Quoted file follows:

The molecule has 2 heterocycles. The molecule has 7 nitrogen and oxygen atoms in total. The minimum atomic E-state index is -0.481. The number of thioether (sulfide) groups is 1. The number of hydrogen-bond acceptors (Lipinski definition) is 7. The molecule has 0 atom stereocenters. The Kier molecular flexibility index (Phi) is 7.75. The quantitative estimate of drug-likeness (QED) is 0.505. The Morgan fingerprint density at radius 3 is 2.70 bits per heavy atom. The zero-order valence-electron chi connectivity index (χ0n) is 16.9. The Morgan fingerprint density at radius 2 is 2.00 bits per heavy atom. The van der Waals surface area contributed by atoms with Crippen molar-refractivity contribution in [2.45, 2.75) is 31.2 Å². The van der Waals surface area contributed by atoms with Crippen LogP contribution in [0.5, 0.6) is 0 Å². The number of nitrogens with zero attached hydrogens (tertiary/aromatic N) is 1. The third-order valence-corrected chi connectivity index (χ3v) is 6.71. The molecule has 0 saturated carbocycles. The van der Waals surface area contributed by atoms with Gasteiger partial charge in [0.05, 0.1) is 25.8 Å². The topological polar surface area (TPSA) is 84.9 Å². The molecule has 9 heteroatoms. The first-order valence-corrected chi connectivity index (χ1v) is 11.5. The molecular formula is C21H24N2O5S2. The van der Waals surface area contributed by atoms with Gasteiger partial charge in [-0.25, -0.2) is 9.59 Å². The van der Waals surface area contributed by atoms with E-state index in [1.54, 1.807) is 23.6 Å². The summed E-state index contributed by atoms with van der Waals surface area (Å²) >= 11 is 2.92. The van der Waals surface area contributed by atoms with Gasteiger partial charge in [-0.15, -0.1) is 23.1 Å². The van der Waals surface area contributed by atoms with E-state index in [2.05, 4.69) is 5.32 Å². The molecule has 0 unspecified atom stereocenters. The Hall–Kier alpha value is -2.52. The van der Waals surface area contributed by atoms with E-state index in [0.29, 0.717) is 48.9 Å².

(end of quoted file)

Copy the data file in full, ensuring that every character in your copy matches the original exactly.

The molecule has 2 heterocycles. The molecule has 7 nitrogen and oxygen atoms in total. The minimum atomic E-state index is -0.481. The number of thioether (sulfide) groups is 1. The number of hydrogen-bond acceptors (Lipinski definition) is 7. The molecule has 0 atom stereocenters. The Kier molecular flexibility index (Phi) is 7.75. The quantitative estimate of drug-likeness (QED) is 0.505. The Morgan fingerprint density at radius 3 is 2.70 bits per heavy atom. The zero-order valence-electron chi connectivity index (χ0n) is 16.9. The Morgan fingerprint density at radius 2 is 2.00 bits per heavy atom. The van der Waals surface area contributed by atoms with Crippen molar-refractivity contribution in [2.45, 2.75) is 31.2 Å². The van der Waals surface area contributed by atoms with Crippen LogP contribution in [0.5, 0.6) is 0 Å². The number of nitrogens with zero attached hydrogens (tertiary/aromatic N) is 1. The third-order valence-corrected chi connectivity index (χ3v) is 6.71. The molecule has 0 saturated carbocycles. The van der Waals surface area contributed by atoms with Gasteiger partial charge in [0.05, 0.1) is 25.8 Å². The topological polar surface area (TPSA) is 84.9 Å². The molecule has 9 heteroatoms. The first-order valence-corrected chi connectivity index (χ1v) is 11.5. The molecular formula is C21H24N2O5S2. The van der Waals surface area contributed by atoms with Gasteiger partial charge in [-0.25, -0.2) is 9.59 Å². The van der Waals surface area contributed by atoms with E-state index in [1.54, 1.807) is 23.6 Å². The summed E-state index contributed by atoms with van der Waals surface area (Å²) >= 11 is 2.92. The van der Waals surface area contributed by atoms with Gasteiger partial charge in [-0.15, -0.1) is 23.1 Å². The van der Waals surface area contributed by atoms with E-state index in [2.05, 4.69) is 5.32 Å². The molecule has 0 unspecified atom stereocenters. The Hall–Kier alpha value is -2.52. The van der Waals surface area contributed by atoms with E-state index in [0.29, 0.717) is 48.9 Å².